5. I’m so happy when I see sisters wearing these in Morocco…mash’Allah they’re so elegant (and alhamdolillah they all wear them properly…no horrid skinnies)! Some sisters here will even put the top half over a djellaba…it’s a very unique look. Perhaps I might try them out and get a couple tailored when I’m further along in my pregnancy…the only problem is that people here seem to have the idea in their heads that once you wear the khimar, you must ALWAYS wear a khimar…no switching back and forth between shoulder abayas/djellabas and large, chest covering shaylas (what I normally wear) and the khimar. Cultural attitudes can be so off-putting sometimes -_-‘

  6. Assalaamu alaikum sis,

    Seriously when your hubby gets the business up and running please let me know inshallah. I’ve been reading every post of yours regarding these jelbabs but can’t be bothered with the hassle of overseas shipping right now. I’ve been looking for something more covering (and different) and love the layered look when you put a sweater over it mashallah. I think I might actually get my daughter to wear it at least to the masjid, lol.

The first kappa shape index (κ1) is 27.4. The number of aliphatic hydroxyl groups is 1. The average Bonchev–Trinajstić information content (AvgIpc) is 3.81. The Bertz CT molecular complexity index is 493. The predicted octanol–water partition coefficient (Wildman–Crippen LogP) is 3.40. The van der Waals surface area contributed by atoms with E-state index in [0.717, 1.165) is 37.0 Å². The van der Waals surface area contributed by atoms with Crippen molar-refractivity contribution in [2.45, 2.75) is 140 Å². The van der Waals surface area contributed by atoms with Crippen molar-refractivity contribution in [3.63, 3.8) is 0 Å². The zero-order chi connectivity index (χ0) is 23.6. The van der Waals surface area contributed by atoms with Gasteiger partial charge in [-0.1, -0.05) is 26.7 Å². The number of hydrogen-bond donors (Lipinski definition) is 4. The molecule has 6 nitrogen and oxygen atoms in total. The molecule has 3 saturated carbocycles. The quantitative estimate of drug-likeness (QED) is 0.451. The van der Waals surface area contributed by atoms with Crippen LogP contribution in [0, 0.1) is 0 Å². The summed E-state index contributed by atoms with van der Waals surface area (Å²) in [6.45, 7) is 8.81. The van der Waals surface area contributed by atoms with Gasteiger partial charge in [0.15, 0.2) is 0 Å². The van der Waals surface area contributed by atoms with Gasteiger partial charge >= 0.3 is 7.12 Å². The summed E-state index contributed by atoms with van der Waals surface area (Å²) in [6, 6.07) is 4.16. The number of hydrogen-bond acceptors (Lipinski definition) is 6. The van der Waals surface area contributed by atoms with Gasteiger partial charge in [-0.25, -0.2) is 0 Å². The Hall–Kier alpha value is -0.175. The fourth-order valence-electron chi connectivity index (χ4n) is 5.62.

7. They’re gorgeous!! You definitely have a customer here ^_^ good luck with your last few weeks inshallah🙂

    • Salam aleikom, I decided to buy sewing machine and make those wonderful 2 piece jilbabs myself . Very easy and cheap! Lhamdulila!
      This is the best hijab I ever had and very beutiful.

  8. salamu aleykum,

    sister if you love those jilbabs so much , i know a nice french sewingforum where you can see many, many jilbabs and also tutorials on how to sew them, I’m a member there too and i really love it mashAllah, it is only for sisters:
    http://www.lescousettes.com/

    as there where some men wanting to get in the forum they do now check via skype, phone or msn if you are really the person who registered.
    InchAllah “see” you there…!